By MARK WALKER
The Pasco Fire Department is blazing a trail across south-central Washington with life-saving smoke alarms provided by the American Red Cross.
Crews respond to every call for service not only with firefighting and emergency medical supplies, but also carry smoke alarms available through the Red Cross Sound the Alarm Campaign.
Whenever appropriate to the circumstances of a residential call, crews take the opportunity to insure the home has at least one working smoke alarm. If there isn’t one, crews don’t leave the home without installing one.
“We made installations at more than 100 homes in 2018, installing 188 alarms overall,” said Ben Shearer, Pasco Fire Department public information officer and community education specialist. “We started because we were going to a lot of residential fires where there was no working alarm.”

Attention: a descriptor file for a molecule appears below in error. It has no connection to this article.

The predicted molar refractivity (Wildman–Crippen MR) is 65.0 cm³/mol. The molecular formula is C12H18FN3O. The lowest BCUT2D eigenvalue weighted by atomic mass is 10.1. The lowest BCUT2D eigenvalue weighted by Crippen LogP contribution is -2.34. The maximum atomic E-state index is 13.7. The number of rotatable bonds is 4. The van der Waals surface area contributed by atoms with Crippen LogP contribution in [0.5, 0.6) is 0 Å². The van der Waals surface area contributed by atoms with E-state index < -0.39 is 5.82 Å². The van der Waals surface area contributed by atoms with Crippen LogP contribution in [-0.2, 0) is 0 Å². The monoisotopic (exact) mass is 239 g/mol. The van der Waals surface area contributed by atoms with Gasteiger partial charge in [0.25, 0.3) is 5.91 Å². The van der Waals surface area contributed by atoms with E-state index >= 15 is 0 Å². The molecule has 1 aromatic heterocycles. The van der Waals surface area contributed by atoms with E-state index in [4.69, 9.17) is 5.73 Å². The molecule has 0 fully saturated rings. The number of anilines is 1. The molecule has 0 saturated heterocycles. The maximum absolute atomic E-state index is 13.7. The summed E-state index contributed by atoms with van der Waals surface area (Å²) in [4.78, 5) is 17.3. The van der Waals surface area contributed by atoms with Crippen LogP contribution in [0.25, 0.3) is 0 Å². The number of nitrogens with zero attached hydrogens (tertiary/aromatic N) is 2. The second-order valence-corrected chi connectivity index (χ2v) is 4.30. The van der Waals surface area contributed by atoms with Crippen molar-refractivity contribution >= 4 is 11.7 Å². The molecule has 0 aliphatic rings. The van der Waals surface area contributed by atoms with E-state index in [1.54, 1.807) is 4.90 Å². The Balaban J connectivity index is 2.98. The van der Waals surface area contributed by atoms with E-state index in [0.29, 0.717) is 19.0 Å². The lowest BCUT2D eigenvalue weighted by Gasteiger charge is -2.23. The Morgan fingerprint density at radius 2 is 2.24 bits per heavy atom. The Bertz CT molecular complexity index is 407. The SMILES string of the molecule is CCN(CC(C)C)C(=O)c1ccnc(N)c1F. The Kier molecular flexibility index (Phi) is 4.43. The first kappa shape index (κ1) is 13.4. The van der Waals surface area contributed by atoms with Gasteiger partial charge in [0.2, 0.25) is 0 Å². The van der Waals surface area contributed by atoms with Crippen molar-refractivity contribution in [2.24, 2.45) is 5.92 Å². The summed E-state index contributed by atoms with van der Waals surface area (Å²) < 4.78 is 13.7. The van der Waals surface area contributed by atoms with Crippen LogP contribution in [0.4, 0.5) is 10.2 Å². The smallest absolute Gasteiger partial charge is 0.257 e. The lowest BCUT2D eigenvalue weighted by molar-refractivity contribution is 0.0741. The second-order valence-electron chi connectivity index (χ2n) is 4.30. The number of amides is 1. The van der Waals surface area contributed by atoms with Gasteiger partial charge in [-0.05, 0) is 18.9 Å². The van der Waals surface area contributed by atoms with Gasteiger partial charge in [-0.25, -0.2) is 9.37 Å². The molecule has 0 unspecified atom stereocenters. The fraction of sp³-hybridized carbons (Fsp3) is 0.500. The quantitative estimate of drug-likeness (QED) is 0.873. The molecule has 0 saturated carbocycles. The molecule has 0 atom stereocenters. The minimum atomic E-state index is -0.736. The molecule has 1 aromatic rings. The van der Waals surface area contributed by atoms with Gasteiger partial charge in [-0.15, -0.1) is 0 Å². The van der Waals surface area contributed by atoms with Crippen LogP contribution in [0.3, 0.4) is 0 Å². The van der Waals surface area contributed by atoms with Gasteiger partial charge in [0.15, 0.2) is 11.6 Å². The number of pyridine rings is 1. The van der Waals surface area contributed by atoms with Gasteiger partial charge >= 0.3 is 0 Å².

In one case, the department installed six alarms for a city resident, and a short time later responded to a fire there.
“The resident turned on the automatic oven cleaner, and went and took a nap. But she had forgotten there were pans in the oven that caught fire. The alarm woke her up, and the fire was kept to the kitchen,” Shearer said. “It could have been a lot, lot worse if there had been no alarm.”
Red Cross disaster program manager, Cody Campbell, has been working with the fire department for more than two years now to help drive home the Sound the Alarm message.
“They’ve been a tremendous help,” said Campbell, “they’re doing an awesome job.”
Department firefighters have language and outreach skills that complement the Red Cross efforts,” Campbell said.
Shearer said his department is heavily invested in prevention efforts. “We can do a lot of community risk reduction that in the long run reduces demand for services and can limit damage in the event of emergencies,” Shearer said.
Working with the Red Cross, the Kennewick, Richland and Yakima fire departments are beginning to incorporate strategies similar to those employed in Pasco.
Nationwide, the Sound the Alarm campaign has installed more than a million smoke alarms over the last four years. This year the goal is to install more than 100,000 alarms during community events scheduled between April 27 and May 12.